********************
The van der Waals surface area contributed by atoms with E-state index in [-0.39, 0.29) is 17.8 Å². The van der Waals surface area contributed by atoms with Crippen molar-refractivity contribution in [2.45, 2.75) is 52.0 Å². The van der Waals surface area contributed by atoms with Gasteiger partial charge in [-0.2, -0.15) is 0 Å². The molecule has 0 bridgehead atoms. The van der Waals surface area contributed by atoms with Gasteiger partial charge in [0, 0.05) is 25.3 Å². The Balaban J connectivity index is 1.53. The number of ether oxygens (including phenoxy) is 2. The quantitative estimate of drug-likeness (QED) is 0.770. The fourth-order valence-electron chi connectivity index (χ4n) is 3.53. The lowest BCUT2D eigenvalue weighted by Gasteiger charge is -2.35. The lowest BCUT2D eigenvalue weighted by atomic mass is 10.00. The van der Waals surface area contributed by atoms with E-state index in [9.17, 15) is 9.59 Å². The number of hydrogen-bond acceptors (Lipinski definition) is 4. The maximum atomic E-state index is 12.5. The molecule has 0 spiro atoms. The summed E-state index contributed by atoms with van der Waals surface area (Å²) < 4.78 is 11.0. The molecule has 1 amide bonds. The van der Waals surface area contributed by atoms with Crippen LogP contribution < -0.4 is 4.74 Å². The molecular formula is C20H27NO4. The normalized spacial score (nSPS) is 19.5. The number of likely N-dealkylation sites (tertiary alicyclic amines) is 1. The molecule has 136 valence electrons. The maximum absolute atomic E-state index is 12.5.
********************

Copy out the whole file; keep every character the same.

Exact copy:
The van der Waals surface area contributed by atoms with E-state index in [-0.39, 0.29) is 17.8 Å². The van der Waals surface area contributed by atoms with Crippen molar-refractivity contribution in [2.45, 2.75) is 52.0 Å². The van der Waals surface area contributed by atoms with Gasteiger partial charge in [-0.2, -0.15) is 0 Å². The molecule has 0 bridgehead atoms. The van der Waals surface area contributed by atoms with Gasteiger partial charge in [0, 0.05) is 25.3 Å². The Balaban J connectivity index is 1.53. The number of ether oxygens (including phenoxy) is 2. The quantitative estimate of drug-likeness (QED) is 0.770. The fourth-order valence-electron chi connectivity index (χ4n) is 3.53. The lowest BCUT2D eigenvalue weighted by Gasteiger charge is -2.35. The lowest BCUT2D eigenvalue weighted by atomic mass is 10.00. The van der Waals surface area contributed by atoms with E-state index in [9.17, 15) is 9.59 Å². The number of hydrogen-bond acceptors (Lipinski definition) is 4. The maximum atomic E-state index is 12.5. The molecule has 0 spiro atoms. The summed E-state index contributed by atoms with van der Waals surface area (Å²) < 4.78 is 11.0. The molecule has 1 amide bonds. The van der Waals surface area contributed by atoms with Crippen LogP contribution < -0.4 is 4.74 Å². The molecular formula is C20H27NO4. The normalized spacial score (nSPS) is 19.5. The number of likely N-dealkylation sites (tertiary alicyclic amines) is 1. The molecule has 136 valence electrons. The maximum absolute atomic E-state index is 12.5.